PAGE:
Remember how around this time last year, I was worried about how much I would be reading come graduate school? I won’t have to worry about that Fall 2019.
In my reference services class last fall, one area of library and information science we covered was reader’s advisory. As the name suggests, these librarians recommend books to patrons as well as select books for the library stacks, among other things. It was my favorite section of the whole course. When I mentioned to my advisor, who also happened to be the professor that taught the reference services class, that I was interested in reader’s advisory, she recommended I take the Collections and Materials Young Adult course.
The professor teaching the course (which is online) released the reading list for the course last week. If I am reading it right, for each section we will have to read at least two books a week: the required book and one out of the five or six others she recommended. Fortunately, I own a lot of them. Some are even on my TBR or I have already read. Even better, there are some on this list I’ve wanted to own for a while. Now, I finally had an excuse to buy them.
However, unfortunately, there are a lot of really good books on this list I am interested in. I’ve already gotten some of them from the library, and will likely get more
throughout the semester.
So, yeah, I don’t have to fret about not reading this semester.
The book haul
The Passion of Dolssa by Julie Berry was a book I had marked as “read” on Goodreads since summer of 2016. I got it out from the library back then. However, at the time I “read” this book, I was recovering from an unexpected health scare. I was in a lot of pain and the medication made me very sleepy. In other words, I’m not sure if I finished The Passion of Dolssa. While I do want to read it again, there are other books in the historical fiction section of the course that I want to reread. (The struggle is real for this class.)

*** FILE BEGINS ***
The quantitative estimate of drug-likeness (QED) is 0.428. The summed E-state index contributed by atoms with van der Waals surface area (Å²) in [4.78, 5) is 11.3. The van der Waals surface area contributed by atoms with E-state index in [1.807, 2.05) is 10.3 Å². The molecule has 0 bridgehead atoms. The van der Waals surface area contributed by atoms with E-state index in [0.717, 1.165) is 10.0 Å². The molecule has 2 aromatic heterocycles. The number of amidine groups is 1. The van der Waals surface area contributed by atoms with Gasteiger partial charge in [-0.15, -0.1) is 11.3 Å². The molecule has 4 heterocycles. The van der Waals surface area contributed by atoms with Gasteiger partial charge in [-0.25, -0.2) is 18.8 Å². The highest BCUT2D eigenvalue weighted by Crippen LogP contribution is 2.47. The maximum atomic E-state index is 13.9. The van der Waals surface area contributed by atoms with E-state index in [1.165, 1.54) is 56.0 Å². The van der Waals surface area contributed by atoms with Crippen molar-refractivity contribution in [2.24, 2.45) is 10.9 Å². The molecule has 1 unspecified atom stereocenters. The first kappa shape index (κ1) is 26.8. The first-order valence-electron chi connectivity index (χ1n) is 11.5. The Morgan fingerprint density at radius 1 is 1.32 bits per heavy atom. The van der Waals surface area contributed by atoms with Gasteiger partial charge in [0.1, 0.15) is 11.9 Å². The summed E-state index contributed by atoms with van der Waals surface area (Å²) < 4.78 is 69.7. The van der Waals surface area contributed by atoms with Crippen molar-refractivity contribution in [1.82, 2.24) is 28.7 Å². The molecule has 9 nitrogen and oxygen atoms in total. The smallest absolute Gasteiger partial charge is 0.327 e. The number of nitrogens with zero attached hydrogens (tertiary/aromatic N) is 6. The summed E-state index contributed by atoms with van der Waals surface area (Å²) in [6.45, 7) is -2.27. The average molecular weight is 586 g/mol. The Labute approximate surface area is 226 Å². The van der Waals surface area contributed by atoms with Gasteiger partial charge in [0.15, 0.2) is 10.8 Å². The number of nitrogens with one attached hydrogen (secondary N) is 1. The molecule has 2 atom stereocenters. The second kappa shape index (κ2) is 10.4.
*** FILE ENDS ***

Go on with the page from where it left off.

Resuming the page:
The Poet X by Elizabeth Acevedo is a book I’ve heard so, so many good things about. I see it in the bookstores, along with Elizabeth Acevado’s sophomore novel, With the Fire on High, resisting the urge to buy them. Now, I finally had a reason to buy The Poet X. Even though I need to read it for school, I’m pretty positive I will still really love this book.
March: Book One by John Lewis and Andrew Aydin is the required read for the nonfiction section of the course. I’ve seen this graphic novel floating around, only I never paid much attention to it. All I know is it’s about the Civil Rights movement.
The 57 Bus by Dashka Slater is one of the recommended books from the nonfiction section. I bought it mostly because, of all the ones on the list, it was the only one I recognized. I mentioned before that I struggle with nonfiction sometimes. The 57 Bus, though, I think I might like. It is a true crime story about two teenagers, one being accused of committing a hate crime against the other.